A proposed state senate bill restricting consumption of raw milk in Tennessee has faced criticism for being too much government overreach.
Senator Paul Bailey says Senate Bill 0015 – known as the ‘raw milk bill’ – impedes on the way of life for many who use dairy from their own livestock.
“I think that is a privilege and a personal right for you to be able to own your own cow, be able to milk that cow, drink that milk, make butter, make any kind of dairy product you want to from that cow,” Bailey says. “Any time the legislature is trying to meddle in our personal privilege is the wrong thing to do.”
Bailey says many families have used raw milk and related products in their own households for generations and shouldn’t change.
“That is a part of the way of life, especially here in rural Tennessee,” Bailey says. “We probably don’t have as many people today drinking raw milk as we did whenever I was a boy growing up and many others.”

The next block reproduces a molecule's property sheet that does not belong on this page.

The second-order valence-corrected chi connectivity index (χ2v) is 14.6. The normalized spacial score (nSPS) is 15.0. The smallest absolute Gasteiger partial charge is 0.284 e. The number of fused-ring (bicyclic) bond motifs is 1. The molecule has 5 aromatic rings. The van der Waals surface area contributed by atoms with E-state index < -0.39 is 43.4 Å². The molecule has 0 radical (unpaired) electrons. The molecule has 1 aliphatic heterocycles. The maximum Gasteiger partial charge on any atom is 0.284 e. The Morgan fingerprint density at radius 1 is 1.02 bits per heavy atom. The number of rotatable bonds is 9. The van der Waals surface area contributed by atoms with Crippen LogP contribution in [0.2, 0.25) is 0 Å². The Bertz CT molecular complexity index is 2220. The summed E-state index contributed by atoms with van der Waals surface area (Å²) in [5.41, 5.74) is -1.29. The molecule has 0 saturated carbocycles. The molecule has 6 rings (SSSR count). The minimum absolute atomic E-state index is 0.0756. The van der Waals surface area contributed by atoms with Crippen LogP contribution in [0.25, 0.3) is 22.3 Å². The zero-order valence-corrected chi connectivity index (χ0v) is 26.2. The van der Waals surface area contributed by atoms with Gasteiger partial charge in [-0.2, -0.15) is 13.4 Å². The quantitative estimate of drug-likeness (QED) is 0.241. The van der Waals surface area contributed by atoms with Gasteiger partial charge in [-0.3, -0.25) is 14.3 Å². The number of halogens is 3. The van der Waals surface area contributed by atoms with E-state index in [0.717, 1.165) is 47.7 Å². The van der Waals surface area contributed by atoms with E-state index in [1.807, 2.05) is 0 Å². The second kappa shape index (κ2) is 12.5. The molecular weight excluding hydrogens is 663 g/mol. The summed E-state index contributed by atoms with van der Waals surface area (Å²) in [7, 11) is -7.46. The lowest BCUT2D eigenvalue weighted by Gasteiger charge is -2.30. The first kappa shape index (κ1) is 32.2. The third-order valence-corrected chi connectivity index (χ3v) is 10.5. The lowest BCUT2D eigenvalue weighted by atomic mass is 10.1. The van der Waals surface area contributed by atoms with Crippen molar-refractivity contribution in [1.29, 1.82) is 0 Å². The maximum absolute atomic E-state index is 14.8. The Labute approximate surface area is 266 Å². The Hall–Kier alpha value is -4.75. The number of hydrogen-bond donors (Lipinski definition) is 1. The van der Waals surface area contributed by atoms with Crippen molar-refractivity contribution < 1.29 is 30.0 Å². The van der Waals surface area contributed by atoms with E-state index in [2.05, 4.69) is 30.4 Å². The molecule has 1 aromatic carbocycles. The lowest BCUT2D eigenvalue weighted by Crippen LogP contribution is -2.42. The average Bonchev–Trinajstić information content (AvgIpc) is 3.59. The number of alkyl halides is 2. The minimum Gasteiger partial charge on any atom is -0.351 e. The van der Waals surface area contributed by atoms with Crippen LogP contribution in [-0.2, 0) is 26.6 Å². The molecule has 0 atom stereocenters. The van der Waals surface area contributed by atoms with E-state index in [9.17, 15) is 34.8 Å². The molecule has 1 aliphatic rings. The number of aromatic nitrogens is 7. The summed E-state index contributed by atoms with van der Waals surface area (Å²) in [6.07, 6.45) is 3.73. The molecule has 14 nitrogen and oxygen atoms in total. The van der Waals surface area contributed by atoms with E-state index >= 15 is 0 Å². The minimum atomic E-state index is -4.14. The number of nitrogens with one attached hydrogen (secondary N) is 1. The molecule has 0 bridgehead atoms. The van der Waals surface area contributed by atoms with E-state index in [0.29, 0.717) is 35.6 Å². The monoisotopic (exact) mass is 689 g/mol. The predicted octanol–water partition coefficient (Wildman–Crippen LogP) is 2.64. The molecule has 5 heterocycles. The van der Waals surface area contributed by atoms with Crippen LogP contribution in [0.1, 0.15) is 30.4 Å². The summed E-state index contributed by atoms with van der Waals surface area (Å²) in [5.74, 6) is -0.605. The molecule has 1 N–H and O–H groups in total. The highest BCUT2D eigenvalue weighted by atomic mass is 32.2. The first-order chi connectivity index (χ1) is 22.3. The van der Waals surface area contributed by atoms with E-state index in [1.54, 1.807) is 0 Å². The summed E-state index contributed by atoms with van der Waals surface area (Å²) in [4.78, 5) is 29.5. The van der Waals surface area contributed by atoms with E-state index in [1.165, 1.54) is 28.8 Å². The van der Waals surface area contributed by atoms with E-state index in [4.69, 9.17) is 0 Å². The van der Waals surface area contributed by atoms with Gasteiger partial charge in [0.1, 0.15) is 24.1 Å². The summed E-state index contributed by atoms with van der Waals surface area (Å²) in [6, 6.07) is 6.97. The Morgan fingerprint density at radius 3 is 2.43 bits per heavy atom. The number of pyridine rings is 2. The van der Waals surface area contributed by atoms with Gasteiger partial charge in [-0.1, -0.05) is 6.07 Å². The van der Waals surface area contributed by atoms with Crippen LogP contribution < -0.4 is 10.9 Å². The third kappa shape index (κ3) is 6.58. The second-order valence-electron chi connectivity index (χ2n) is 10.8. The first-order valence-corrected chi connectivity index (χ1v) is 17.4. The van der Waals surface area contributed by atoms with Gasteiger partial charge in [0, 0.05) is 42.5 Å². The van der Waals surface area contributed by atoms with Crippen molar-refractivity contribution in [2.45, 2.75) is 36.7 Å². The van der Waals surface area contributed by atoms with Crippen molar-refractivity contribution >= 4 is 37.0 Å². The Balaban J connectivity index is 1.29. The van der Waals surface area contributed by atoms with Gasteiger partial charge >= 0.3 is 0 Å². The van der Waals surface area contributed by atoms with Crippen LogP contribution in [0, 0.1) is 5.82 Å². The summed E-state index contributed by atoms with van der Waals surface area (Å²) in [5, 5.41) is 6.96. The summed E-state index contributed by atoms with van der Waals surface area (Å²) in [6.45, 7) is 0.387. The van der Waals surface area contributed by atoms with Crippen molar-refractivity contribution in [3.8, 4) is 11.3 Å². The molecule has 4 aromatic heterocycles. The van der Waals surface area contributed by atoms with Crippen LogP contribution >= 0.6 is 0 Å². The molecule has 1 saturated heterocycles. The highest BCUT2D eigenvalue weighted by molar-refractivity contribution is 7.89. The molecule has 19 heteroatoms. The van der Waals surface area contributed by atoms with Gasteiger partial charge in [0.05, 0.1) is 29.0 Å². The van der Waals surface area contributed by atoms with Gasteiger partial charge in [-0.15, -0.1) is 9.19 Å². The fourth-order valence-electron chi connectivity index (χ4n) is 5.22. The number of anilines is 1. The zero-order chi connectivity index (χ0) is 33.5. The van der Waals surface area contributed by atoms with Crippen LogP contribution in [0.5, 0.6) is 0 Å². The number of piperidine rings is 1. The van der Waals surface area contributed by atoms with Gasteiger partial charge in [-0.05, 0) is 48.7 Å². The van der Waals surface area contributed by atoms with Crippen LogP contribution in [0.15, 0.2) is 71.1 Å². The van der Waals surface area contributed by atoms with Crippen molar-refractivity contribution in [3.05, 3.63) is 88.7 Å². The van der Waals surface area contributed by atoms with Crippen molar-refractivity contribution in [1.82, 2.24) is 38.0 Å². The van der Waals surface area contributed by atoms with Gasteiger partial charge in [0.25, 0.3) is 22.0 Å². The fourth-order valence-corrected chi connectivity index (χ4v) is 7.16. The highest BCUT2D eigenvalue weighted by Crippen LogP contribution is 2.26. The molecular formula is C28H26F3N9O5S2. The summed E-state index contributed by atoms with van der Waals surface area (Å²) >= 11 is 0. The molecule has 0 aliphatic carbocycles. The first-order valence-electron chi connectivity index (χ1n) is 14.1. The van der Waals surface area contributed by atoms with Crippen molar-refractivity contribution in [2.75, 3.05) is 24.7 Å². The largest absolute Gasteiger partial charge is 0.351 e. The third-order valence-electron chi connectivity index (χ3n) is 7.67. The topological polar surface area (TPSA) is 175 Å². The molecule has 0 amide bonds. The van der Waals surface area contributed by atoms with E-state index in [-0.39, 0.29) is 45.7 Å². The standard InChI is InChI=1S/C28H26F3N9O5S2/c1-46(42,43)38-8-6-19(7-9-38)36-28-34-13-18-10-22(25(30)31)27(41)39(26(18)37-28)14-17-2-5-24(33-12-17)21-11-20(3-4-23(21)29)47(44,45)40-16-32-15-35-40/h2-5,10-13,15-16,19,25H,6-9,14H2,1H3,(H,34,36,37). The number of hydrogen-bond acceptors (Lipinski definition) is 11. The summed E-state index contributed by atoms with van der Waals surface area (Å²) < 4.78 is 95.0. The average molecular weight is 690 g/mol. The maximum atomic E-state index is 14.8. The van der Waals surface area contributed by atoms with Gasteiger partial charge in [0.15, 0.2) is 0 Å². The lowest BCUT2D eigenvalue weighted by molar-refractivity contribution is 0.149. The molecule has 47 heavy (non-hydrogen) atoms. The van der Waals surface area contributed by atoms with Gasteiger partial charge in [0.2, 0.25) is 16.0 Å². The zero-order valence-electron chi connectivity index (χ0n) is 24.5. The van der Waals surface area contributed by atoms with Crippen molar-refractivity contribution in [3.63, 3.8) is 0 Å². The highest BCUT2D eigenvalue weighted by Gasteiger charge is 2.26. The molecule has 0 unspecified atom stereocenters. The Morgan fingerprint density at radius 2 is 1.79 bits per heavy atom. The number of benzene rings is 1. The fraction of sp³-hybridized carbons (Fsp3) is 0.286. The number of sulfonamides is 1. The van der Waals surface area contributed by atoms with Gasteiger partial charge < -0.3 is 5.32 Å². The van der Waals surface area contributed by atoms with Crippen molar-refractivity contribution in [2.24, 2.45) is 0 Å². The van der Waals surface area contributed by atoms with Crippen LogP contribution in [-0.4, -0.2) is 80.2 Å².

If approved, the bill would only affect the state’s Livestock Boarding Agreement, commonly referred to as the cow-share or herd-share program. The agreement allows people to pay farmers for shares of an animal and receive milk from the animal in return.
Bailey says other state senators are against the proposal as well, adding people should have a right to the milk produced by their livestock.
“It’s still a personal privilege for you to be able to own your own livestock and to take raw milk from that cow or even take the beef from that cow,” Bailey says. “I don’t think the Tennessee legislature should be involved in trying to take your personal rights away.”
The ‘raw milk bill’ was sponsored by Senator Richard Briggs of Knoxville. Approximately 10 children under the age of 4 were hospitalized within a 10-day span near Knoxville last year after potential contamination of raw milk.